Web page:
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12 ressources contiennent le mot-clé identity.

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“Somewhere between coloured and white”: ambivalence and loss of bearings in Caryl Phillips’ A View of the Empire at Sunset

par Mathilde Branchereau, publié le 14/02/2024

article.png [Fiche] In A View of the Empire at Sunset, Caryl Phillips proposes a fictionalised version of the life of novelist Jean Rhys – a Creole woman from Dominica expatriated in Europe – as a mirror image of the decline and dissolution of the British colonial Empire over the course of the 20th century. By depicting the protagonist’s struggle to find a sense of belonging, the novel highlights how colonial subjects may be confronted to a feeling of identity ambivalence and a loss of bearings.

The American Wilderness: an Ambivalent Image of Self-regeneration and Psychological Disintegration. From Dead Man (1995) to Into the Wild (2007).

par Martin Berny, publié le 03/06/2021

article.png This presentation deals with the wilderness motif in contemporary American literature and American cinema. Going back to the origins of this ambivalent image, it aims at explaining the underlying ideology that actively contributes to the endless process of mythogenesis of the American nation. On the individual level, it is through a journey of self-reinvention or reconstruction of the self that the wilderness appears as either a path to a metaphorical rebirth or as a dangerous place where one has to face the perils of psychological disintegration. Focusing on historical notions and topics such as Turner’s Frontier thesis, the Transcendentalist movement, or the representation of Native Americans in popular culture, this article deals with the limits of the American dream of self-transcendence. It explores works such as Jim Jarmusch’s Dead Man (1995) and both Jon Krakauer’s non-fiction bestseller Into the Wild (1996) and its film adaptation directed by Sean Penn (2007).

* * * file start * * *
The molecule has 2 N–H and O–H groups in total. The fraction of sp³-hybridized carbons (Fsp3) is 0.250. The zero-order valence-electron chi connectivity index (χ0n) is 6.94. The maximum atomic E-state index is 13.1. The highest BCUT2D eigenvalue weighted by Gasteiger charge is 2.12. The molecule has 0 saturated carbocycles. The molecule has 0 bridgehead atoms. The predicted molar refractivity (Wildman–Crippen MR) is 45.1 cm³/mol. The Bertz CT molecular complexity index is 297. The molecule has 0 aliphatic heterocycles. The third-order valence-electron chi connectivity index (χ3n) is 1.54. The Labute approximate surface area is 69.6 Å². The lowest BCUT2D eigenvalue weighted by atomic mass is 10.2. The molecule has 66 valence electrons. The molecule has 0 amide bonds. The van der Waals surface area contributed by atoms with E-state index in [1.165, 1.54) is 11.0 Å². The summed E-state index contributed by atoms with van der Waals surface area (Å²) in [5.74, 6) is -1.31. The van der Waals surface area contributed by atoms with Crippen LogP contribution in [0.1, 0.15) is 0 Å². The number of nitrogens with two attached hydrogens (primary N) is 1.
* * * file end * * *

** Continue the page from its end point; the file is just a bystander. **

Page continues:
The Travelers, Regina Porter (2019)

par Jillian Bruns, publié le 23/02/2021

texte.png monographie.png Fiche de lecture du roman "The Travelers" de Regina Porter.

Mobility and Immobility in Colm Tóibín’s Brooklyn: Migration as a Static Initiatory Journey

par Coline Pavia, publié le 01/07/2020

article.png Colm Tóibín’s Brooklyn centres on Eilis Lacey’s migration from Ireland to Brooklyn. The protagonist’s spatial mobility is accompanied by an identity change, as her self evolves when she settles in New York. Although she embarks on an initiatory journey through migration, Eilis faces various forms of immobility: the American territory resembles Ireland, and she is confronted to family duty when she thought she would escape it. This article therefore shows that the protagonist’s migration in Brooklyn is paradoxically mainly static, in terms of both space and identity. However, Eilis’s mobility still fosters a form of inner transformation as she is faced with a division between her Irish and American homes and between two selves that are irreconcilable.

Dana Spiotta: Disillusion

par Dana Spiotta, publié le 15/09/2015

article.png Ce texte original de Dana Spiotta a été écrit dans le cadre des Assises Internationales du Roman 2015.

Identity (Dana Spiotta)

par Dana Spiotta, publié le 26/08/2015